This is just going to be a very brief post where I explain my current preference for Spanish-language news as a source of material to learn Spanish from.  It applies more to those at an intermediate or higher (B1 and up I’d say) than to beginners, though now that I think of it there are news shows that cater to beginning Spanish learners and children (same thing for our purposes since the end result is the same, see my post here on why you should use kids’ stuff) and this applies to them, too.

    1. They speak well, there’s almost no risk that you’ll learn something, that you’ll pick up some habit, which you’ll later wish you hadn’t (poor grammar, low-class slang, profanity, etc.).  What I mean is that the Spanish they use is at a somewhat higher-than-average level but, since it’s intended for an audience of millions of average people, it’s not abnormal, outdated, or overly stiff or formal.  It’s normal, everyday speech, but it’s the everyday speech of educated, normal people who choose their words carefully (because they’re on live TV, haha).  They’re well-spoken and if you copy them, you will be too.
    2. They talk about current events in that country and region which gives you something to talk about with any native speakers from that country you may encounter in online language exchanges or if you go to the country in question.
    3. Many language-learners (me included) are fascinated by other cultures and that’s a large part of the reason we learn foreign languages, we see them as a means to the end of learning about other cultures and peoples, and being able to communicate with them.  Watching the news from a country you’re interested in will give you significant insight into their culture: what they value (what do they talk about the most? what seems to concern them? what do they get upset over?), where their interests lie, their holidays and festivals and what that says about them, how their government works, how well it works (is there much talk of corruption? many resignations and jailings of corrupt officials?), hints as to their history (inevitably comes up around holidays and festivals, which tend to have historical reasons for their existence), and on and on and on.  Again, if you ever travel there you’ll have a lot more insight into how things work and why, how the people behave there and why, plus you’ll be able to communicate and bond with the natives a lot better if it’s obvious you understand them and their culture to at least some degree.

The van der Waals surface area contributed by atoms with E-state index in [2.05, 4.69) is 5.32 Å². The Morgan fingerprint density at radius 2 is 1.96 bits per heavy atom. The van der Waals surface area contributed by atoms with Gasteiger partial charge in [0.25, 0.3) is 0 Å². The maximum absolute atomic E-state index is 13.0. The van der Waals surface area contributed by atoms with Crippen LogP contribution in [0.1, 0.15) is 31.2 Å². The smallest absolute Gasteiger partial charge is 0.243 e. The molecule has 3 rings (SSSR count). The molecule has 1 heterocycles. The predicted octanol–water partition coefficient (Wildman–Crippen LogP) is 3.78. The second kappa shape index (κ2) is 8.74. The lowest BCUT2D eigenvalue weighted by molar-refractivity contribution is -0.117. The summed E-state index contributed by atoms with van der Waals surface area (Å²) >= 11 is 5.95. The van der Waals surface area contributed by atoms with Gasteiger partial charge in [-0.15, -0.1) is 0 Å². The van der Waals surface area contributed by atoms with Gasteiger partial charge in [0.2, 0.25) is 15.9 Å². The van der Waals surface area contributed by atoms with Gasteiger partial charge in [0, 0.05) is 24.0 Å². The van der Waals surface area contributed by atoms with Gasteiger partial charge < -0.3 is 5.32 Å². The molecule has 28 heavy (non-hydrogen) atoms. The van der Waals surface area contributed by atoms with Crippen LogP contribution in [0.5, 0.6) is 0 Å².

That’s it!  Told you it’d be short.  If you’re interested in doing this check out the following:

Fantastic Source of Free Online Spanish Videos (some with subtitles!):

Learn Spanish from the News #1: Common Political Terms in Spain (there will be more of these!  this is a series I’m doing, be sure to subscribe via email below or RSS in the upper right to know when I publish new posts).

I learned to speak conversational Spanish in six months using TV shows, movies, and even comics: I then wrote a book on how you can, too

I have a whole method and a book I wrote about it called The Telenovela Method where I teach you how to learn Spanish from popular media like TV shows, movies, music, books, etc. that you can all find online for free.  It was the #1 new release in the Spanish Language Instruction section on Amazon for nearly a month after it came out and currently has 17 reviews there with a 4.9/5 stars average.  It's available for $7.99-$9.99 for the e-book version depending on who you buy it from (Kindle version on Amazon is now $7.99) and $16.99 for the paperback (occasionally a bit cheaper, again, depending on who you buy it from).

It's currently available in both e-book and paperback from:


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